Approximately 50 million people currently live with epilepsy worldwide. According to the WHO, epilepsy accounts for about 0.5% of the global burden of disease. Even though it is one of the world’s oldest recognized conditions, fear and misunderstanding have created a social stigma around it that continues to be manifested as discrimination against people with the disorder.
This chronic non-communicable condition is a brain disorder that can affect a person of any age. Like anyone else, most people who suffer from epilepsy are otherwise normal. Epilepsy can be divided into the following two kinds: focal (or partial) epilepsy and generalized epilepsy. In the former condition, epileptic seizures start from a specific part of the brain and tend to spread across the entire brain, while on the other hand, in case of generalized epilepsy, there are no apparent single foci of the origin of seizures. The diagnosis can be done through High-quality MRI and video EEG.
There are several factors that trigger seizures, including lack of sleep, chronic illness, severe psychological stress, heavy use of alcohol, use of recreational drugs (cocaine, ecstasy), nutritional deficiencies, and in some cases, even menstrual cycle. Missed medication, prescription drugs, OTC medicines, and supplements may also trigger epileptic seizures. Usually, a seizure does not last for more than 1 or 2 minutes. Although an episode tends to end spontaneously, it is not a voluntary action, i.e. a person cannot control the seizure. Contrary to what some believe, a seizure is not dangerous and people who suffer from epilepsy are not harmful to others around them. Additionally, only epileptic drugs can make a seizure stop.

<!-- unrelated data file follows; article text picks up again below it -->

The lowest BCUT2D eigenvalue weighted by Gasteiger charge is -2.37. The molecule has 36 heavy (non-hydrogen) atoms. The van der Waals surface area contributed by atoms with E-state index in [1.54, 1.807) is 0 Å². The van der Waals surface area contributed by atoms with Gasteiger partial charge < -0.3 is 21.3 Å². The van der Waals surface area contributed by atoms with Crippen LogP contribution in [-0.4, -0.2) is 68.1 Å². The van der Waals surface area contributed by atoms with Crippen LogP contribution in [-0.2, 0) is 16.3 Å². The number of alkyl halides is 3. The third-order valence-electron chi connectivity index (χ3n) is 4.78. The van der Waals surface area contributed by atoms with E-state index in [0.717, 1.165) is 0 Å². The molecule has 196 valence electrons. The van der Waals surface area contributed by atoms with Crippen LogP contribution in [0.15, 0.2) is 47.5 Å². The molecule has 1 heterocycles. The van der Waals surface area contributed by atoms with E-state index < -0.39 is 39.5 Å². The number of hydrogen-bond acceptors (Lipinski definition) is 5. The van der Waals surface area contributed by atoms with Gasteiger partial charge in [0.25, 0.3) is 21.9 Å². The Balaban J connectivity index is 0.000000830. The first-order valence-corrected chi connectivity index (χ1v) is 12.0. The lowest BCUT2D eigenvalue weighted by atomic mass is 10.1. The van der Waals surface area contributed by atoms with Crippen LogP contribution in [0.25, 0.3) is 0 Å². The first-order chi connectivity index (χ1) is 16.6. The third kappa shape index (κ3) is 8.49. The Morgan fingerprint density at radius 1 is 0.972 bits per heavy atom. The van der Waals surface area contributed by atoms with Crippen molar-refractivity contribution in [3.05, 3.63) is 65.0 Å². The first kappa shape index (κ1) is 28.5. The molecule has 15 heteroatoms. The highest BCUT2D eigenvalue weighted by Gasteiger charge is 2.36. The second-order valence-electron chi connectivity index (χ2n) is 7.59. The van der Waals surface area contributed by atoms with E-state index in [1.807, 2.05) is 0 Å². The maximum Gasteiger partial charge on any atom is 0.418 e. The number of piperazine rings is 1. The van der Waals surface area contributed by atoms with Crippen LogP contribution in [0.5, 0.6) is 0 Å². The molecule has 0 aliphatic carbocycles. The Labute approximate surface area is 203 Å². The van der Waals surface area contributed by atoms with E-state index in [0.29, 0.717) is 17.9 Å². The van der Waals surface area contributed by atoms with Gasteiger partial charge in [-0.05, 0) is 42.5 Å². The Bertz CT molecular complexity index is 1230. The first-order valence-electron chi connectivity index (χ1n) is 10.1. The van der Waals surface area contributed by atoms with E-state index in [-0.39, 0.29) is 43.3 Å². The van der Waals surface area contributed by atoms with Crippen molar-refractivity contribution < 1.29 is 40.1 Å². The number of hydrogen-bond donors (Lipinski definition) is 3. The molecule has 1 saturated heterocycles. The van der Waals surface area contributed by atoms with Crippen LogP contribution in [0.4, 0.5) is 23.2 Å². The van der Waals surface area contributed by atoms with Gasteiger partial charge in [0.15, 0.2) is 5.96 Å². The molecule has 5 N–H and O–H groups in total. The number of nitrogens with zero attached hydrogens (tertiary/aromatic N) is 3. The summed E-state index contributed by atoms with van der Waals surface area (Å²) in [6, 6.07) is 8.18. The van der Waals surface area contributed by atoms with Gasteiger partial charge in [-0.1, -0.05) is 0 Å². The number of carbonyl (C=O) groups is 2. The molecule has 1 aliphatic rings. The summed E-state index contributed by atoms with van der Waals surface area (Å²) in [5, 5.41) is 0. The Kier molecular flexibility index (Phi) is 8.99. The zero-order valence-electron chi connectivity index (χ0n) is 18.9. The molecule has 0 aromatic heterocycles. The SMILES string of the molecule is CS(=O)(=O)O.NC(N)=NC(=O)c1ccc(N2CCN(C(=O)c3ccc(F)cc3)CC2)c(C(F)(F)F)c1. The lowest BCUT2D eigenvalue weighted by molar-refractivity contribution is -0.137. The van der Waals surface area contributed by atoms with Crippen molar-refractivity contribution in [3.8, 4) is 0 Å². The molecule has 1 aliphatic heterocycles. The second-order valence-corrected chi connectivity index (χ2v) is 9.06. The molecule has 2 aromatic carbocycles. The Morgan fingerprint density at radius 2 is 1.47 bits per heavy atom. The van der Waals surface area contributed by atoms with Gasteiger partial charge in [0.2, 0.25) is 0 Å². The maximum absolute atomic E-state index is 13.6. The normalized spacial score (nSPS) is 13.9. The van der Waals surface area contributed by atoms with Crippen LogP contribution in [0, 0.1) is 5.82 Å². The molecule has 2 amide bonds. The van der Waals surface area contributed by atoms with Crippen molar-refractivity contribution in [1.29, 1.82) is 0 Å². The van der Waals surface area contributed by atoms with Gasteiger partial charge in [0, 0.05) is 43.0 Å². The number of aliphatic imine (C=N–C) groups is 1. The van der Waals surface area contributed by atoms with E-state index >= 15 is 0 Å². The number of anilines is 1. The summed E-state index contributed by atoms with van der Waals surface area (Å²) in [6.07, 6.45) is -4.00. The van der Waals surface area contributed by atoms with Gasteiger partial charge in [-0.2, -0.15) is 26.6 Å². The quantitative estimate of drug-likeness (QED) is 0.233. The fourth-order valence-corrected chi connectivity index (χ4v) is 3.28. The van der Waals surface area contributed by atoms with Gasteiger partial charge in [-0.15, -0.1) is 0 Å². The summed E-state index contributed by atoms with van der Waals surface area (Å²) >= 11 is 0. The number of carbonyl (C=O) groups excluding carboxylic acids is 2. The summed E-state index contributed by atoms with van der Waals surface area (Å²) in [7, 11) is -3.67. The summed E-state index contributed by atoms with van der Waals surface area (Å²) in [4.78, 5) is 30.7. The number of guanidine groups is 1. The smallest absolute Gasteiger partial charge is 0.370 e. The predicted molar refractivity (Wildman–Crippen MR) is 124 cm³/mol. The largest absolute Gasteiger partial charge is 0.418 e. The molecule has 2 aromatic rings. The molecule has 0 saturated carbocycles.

The duration of the treatment of epilepsy is between 3 to 5 years in most patients. In some cases, patients may only require treatment up to one year (neuro-cysticercosis), while on the other hand, some patients may need to continue treatment for many years (even lifelong) like in the case of juvenile myoclonic epilepsy. For the successful treatment of epilepsy, the most important precaution is to take medication on time. This is because suddenly stopping intake of epileptic medication can result in seizure relapse.
Points to keep in mind when someone is having a seizure:
Remove or move objects out of the way so the person won’t get injured
Loosen any tight clothing, especially around the neck
Reposition or place a pillow under their head
Lay the patient on one side once seizure is over
Time the seizure duration
Reassure the patient and stay with them until recovery
No one should hold the person down during the seizure
In case the person turns blue or stops breathing, try to position their head in such a way that they can breathe
CPR or mouth-to-mouth breathing is rarely even needed after seizures and should especially not be performed during the seizure
In case, the seizure lasts longer than five minutes, or gets injured during the episode, or is unconscious, it is advisable to call an ambulance
Epilepsy is treatable in a majority of the cases. Significant improvement can be seen in people on a single drug (though some may require the addition of another drug). In extreme cases, where seizures are non-responsive to medication, surgery is an option. In fact, if seizures are identified to be starting from a single point of the brain, then it can possibly be treated by removing that part of the brain. In the recent years, there are several new and effective antiepileptic drugs available which have lesser side effects.